OK, you now have a corporation and you're excited because of all the taxes you're going to save or the liability protection you've just built around you and your personal assets or you just think it's 'cool' to be called "President!" Let's talk about the not so fun part... The paperwork!

Whether you just started or you've been running your corporation for a while you must take care of your corporate paperwork (setting up bylaws recording minutes of important board or stockholder decisions holding annual board and stockholder meetings and just running your business as if it were a miniature of IBM)! If you do not one of several outcomes could occur the worst ones being:

1. The IRS upon auditing your corporate tax return AND corporate paperwork declares your corporation invalid. All company income for potentially all the years of operation is considered "Personally Earned Income." You would then owe all back federal state and self-employment taxes plus interest plus penalties for ALL the years that you owe! Ouch!

2. The Court finds during a hearing/trial (lawsuit bankruptcy etc.) that your corporation is invalid and all of your corporate liabilities become yours personally even if you didn't personally sign for them. Or that your corporation does not shield your personal assets from your corporate creditors!

These are worst case situations, but they can happen and do! How do you avoid these pitfalls? Take these three simple steps:

1ST STEP - Before you make a major corporate decision (open a new bank account borrow money sell stock purchase equipment or real estate etc.), ask yourself "Am I authorized to make this decision?" Yes, this may seem strange if you are the sole shareholder but necessary. Have you documented this authority? If you have a corporation, you must follow proper company procedures. This includes: issuing notices or waivers of shareholders & organizational meetings; holding shareholders & organizational meetings; adopting bylaws; issuing stock; and documenting every important action). Don't have corporate bylaws? Haven?t done any of this paperwork? They are required! (Note: If you don't have any of these organizational paperwork, order our Corporate Forms on CD. Forms on CD will help you with all your organizational paperwork as well as other corporate forms. Set up in MS Word, MS Works, and WordPerfect formats).

2ND STEP - Take a few minutes each month to review your corporate paperwork. If you took action without holding a board meeting hold a board meeting after the fact asking the board to accept your decision. Don't forget the Minutes of the meeting (Note: There are several examples of Board and Stockholders Minutes in the Corporate Forms on CD).

3RD STEP - Set up reminders to hold your crucial meetings each year (Annual Stockholders Meeting and Annual Board Meeting)! Be sure to hold them on the dates and times stated in your corporate bylaws. If you don't like the dates and times, be sure to follow the procedures laid out in the bylaws before changing them.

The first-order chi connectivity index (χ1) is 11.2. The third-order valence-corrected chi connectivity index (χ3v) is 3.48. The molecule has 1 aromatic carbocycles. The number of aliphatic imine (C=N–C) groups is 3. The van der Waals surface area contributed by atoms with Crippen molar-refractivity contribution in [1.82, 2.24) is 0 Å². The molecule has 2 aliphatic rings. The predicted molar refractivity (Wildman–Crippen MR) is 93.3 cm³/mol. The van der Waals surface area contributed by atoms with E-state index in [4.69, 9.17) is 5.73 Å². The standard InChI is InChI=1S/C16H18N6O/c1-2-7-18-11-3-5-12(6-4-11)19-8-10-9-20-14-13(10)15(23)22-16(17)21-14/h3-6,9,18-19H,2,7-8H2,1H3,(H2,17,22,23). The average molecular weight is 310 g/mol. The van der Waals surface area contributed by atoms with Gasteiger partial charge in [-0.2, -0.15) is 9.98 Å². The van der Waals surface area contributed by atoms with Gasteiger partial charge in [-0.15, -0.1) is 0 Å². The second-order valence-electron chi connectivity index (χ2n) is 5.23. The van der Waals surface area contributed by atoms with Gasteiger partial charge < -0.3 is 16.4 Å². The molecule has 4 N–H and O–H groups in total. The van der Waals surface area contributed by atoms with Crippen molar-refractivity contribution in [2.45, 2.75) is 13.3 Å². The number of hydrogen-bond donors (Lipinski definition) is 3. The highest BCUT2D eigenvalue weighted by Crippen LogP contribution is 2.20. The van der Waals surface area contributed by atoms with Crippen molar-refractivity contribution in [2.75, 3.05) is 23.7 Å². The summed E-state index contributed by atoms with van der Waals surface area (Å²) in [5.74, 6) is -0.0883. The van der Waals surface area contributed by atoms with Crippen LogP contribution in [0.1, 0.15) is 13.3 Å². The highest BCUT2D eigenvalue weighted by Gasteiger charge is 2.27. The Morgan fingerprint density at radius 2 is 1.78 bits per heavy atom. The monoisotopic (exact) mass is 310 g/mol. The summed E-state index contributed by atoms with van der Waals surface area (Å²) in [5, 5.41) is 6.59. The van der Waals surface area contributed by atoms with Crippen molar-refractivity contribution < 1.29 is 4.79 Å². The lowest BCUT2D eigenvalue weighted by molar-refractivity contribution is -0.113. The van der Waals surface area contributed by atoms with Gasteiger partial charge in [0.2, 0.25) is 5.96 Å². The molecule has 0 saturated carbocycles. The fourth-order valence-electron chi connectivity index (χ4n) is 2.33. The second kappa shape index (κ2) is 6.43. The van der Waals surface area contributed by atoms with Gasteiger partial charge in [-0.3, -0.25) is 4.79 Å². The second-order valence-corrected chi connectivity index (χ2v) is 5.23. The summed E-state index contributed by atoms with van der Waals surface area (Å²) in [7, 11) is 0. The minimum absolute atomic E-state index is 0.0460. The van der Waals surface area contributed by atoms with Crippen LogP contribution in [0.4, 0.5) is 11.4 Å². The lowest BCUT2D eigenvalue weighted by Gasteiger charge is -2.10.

Have some fun with this. In other words hold your board meetings or stockholders meetings someplace other than your office! Be careful and review this with your accountant before you decide to hold it in Tahiti and write it off as a corporate expense! (Note: To find a good accountant who can answer these questions go to SmallBiZ eMarket and search for an accountant in your area)

NOTE: Your formation state will require some sort of franchise tax or annual fee and often the completion of an annual report or statement. Some states even require a filing of a statement plus an additional fee immediately after the filing of your corporation (i.e. NV & CA). Check with your registered agent or if you are acting as your own agent, with your state, to make sure you are always up to date with these filings.

FINAL SUGGESTION - If your company consists of just you (less than say three shareholders and directors) consider asking others to join your board of directors. Ask someone who you look up to and in an area you are not as knowledgeable (your accountant a respected business person or politician in your community a professor etc.). Besides gaining another mind to run ideas or decisions by you gain a certain respectability (imagine when you go to a lender or investors how much better you will look) that wouldn't be there if it was just you. Most important your company looks more legitimate to an outsider such as the IRS or the courts. How do you pay them? Many would be willing to do it for free just because they want to help. Perhaps, they would be interested when you tell them that your annual meeting is in Tahiti?